Trumka was mum following his meeting Tuesday with Pelosi, House Education and Labor Chairman George Miller (D-Calif.), and other labor leaders, including United Auto Workers President Ron Gettelfinger and Service Employees International Union President Andy Stern to discuss health care, including the tax on high-cost health plans. “Who here has the authority and can deliver on a bill? Anybody? When you prove that to me, I’ll negotiate with you,— Trumka told a group of reporters as he was leaving the meeting.
Pelosi spokesman Nadeam Elshami also declined to offer details, saying the meeting was “positive— and “an opportunity to thank them for their support for health care and their commitment to America’s workers and discuss our agenda on behalf of jobs.—
Rep. Joe Courtney (Conn.) said Tuesday that the Democratic Congressional Campaign Committee is increasingly worried that vulnerable incumbents in its “Frontline— program may be at a particular risk if the Senate-proposed tax on Cadillac insurance plans beats out the House’s tax on wealthy wage earners in a final health care bill.
“Republicans are sharpening their knives,— Courtney said. “I don’t think Republicans are going to cut us any slack on this.—
Another labor official said Senate Majority Leader Harry Reid (Nev.) could feel acute union scorn come November if the provision passes. The top Senate Democrat is a primary target for the National Republican Senatorial Committee in his home state, which continues to experience high foreclosure rates and unemployment.
“It hurts Reid because the building trades will be affected and they’re the big dogs— in Nevada, the source said. “With the economy tanking out there, it absolutely will hurt Reid.—
Democrats on the Hill said they are keenly aware that union leaders have been disappointed that the new Democratic-controlled political machine in Washington has not delivered on some of their key concerns. Most notably, the Senate has failed to bring up the card check measure, which would make it easier for workers to unionize.
One senior Senate Democratic aide said House Democrats probably have the most to worry about, but that either way, Democrats will need to do “substantial outreach— to the local union leaders to convince them that “if you don’t get out there, it’s going to be a lot worse.—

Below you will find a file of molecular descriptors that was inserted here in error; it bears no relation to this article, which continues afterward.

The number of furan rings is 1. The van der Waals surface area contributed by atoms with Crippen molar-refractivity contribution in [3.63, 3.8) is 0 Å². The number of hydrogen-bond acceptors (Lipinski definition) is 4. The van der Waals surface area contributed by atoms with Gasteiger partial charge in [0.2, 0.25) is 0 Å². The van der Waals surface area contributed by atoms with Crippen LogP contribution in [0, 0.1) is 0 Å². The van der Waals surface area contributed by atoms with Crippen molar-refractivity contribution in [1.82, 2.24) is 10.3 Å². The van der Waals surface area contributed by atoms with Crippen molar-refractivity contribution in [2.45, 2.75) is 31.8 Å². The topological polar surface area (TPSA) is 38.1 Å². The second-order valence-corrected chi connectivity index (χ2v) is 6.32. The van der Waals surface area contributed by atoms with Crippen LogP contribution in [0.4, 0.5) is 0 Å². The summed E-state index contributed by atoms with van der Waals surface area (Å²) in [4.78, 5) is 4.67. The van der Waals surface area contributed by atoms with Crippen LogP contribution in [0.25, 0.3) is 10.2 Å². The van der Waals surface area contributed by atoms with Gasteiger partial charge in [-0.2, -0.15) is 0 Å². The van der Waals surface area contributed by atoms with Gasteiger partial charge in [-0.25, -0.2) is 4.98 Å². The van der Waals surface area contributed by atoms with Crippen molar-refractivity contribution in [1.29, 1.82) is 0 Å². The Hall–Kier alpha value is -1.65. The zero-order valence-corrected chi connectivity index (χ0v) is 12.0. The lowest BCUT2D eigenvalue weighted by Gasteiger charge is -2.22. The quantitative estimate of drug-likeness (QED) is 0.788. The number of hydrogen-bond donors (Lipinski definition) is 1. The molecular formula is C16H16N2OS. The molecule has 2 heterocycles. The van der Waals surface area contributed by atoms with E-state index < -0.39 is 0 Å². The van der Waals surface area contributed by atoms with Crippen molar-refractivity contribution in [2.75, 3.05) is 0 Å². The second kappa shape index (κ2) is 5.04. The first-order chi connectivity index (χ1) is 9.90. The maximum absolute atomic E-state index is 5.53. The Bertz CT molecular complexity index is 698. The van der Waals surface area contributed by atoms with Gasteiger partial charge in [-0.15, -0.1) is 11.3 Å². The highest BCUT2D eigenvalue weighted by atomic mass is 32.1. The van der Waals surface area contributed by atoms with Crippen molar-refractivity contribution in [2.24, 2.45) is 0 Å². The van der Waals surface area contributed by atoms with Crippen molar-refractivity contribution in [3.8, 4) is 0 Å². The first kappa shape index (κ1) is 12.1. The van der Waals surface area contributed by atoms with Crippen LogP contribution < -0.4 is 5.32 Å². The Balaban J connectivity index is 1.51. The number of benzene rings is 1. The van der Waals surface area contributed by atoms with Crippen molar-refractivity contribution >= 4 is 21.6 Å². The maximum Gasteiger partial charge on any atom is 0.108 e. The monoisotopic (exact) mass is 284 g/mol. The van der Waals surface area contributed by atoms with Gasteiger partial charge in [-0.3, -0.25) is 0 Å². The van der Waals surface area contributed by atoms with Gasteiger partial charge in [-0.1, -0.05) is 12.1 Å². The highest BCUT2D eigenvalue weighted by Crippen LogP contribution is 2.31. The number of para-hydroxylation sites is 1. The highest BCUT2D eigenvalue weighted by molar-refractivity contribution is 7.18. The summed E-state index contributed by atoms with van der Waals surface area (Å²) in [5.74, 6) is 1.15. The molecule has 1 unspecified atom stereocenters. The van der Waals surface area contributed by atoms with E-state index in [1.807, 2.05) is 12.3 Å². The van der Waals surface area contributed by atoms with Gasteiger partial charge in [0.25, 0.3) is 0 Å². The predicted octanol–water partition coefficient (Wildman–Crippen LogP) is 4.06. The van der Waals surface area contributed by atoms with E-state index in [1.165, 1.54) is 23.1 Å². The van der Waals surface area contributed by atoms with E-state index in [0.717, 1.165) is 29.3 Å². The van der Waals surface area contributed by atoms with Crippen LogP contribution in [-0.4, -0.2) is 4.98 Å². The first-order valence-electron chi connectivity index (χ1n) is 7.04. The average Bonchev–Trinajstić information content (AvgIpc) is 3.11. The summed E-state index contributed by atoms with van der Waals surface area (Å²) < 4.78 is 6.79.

Currently, it does not appear that Senate Democrats can muster the filibuster-proof 60 votes needed to pass the union organizing bill, but another Democratic source said labor leaders have been agitating for a vote early this year in order to gauge which Democrats they should support in November. Notably, party-switching Sen. Arlen Specter (D-Pa.) has appeared to move strongly in labor’s direction on the bill. But while he was still a Republican, he said he could not support it, and union leaders are eager to nail him down before pulling out the stops for his re-election this fall.
“It’s a double whammy: the inability to pass their No. 1 priority and the fact that the type of [insurance] policies that unions have gotten for their rank and file are exactly the type— that need to be reined in to bring down health care costs, said the senior Senate Democratic aide.
“Politically, is it a concern? Yes,— the aide added. “But is it a red alert? I don’t think so.—
Reid is likely to schedule a vote on card check this year, but a Senate Democratic leadership aide said he is “still working on the timing.—
After all, the aide pointed out, unions were one of the first constituencies Democrats paid homage to as they passed a long-awaited increase in the minimum wage. Plus, the jobs bill under discussion and slated for passage early this year is targeted at unionized building trades, the aide noted.
Tory Newmyer contributed to this report.